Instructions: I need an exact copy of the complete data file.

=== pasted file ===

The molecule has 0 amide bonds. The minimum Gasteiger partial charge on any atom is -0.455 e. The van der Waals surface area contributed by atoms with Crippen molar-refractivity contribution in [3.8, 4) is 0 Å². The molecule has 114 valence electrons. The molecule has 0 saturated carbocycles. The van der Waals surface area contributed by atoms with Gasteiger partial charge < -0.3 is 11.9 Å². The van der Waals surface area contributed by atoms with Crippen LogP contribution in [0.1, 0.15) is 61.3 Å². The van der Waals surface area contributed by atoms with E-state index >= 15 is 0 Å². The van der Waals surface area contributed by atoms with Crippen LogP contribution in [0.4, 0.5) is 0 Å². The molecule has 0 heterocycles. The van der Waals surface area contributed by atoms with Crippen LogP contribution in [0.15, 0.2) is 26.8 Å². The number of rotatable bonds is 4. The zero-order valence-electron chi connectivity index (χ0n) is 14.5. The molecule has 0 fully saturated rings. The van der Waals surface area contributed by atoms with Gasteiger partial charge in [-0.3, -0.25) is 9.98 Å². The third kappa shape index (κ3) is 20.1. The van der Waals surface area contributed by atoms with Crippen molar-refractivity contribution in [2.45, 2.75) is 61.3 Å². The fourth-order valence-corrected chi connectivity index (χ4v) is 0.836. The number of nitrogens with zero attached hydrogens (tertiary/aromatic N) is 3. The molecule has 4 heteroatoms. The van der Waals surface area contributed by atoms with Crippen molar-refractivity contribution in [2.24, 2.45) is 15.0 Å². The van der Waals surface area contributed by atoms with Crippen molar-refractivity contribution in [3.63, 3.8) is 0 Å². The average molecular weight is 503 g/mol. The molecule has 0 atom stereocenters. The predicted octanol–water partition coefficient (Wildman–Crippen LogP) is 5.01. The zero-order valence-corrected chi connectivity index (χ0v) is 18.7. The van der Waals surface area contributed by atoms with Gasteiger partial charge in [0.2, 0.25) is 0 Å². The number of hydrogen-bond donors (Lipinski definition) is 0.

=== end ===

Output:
The molecule has 0 amide bonds. The minimum Gasteiger partial charge on any atom is -0.455 e. The van der Waals surface area contributed by atoms with Crippen molar-refractivity contribution in [3.8, 4) is 0 Å². The molecule has 114 valence electrons. The molecule has 0 saturated carbocycles. The van der Waals surface area contributed by atoms with Gasteiger partial charge < -0.3 is 11.9 Å². The van der Waals surface area contributed by atoms with Crippen LogP contribution in [0.1, 0.15) is 61.3 Å². The van der Waals surface area contributed by atoms with E-state index >= 15 is 0 Å². The van der Waals surface area contributed by atoms with Crippen LogP contribution in [0.4, 0.5) is 0 Å². The molecule has 0 heterocycles. The van der Waals surface area contributed by atoms with Crippen LogP contribution in [0.15, 0.2) is 26.8 Å². The number of rotatable bonds is 4. The zero-order valence-electron chi connectivity index (χ0n) is 14.5. The molecule has 0 fully saturated rings. The van der Waals surface area contributed by atoms with Gasteiger partial charge in [-0.3, -0.25) is 9.98 Å². The third kappa shape index (κ3) is 20.1. The van der Waals surface area contributed by atoms with Crippen molar-refractivity contribution in [2.45, 2.75) is 61.3 Å². The fourth-order valence-corrected chi connectivity index (χ4v) is 0.836. The number of nitrogens with zero attached hydrogens (tertiary/aromatic N) is 3. The molecule has 4 heteroatoms. The van der Waals surface area contributed by atoms with Crippen molar-refractivity contribution in [2.24, 2.45) is 15.0 Å². The van der Waals surface area contributed by atoms with Crippen molar-refractivity contribution in [3.63, 3.8) is 0 Å². The average molecular weight is 503 g/mol. The molecule has 0 atom stereocenters. The predicted octanol–water partition coefficient (Wildman–Crippen LogP) is 5.01. The zero-order valence-corrected chi connectivity index (χ0v) is 18.7. The van der Waals surface area contributed by atoms with Gasteiger partial charge in [0.2, 0.25) is 0 Å². The number of hydrogen-bond donors (Lipinski definition) is 0.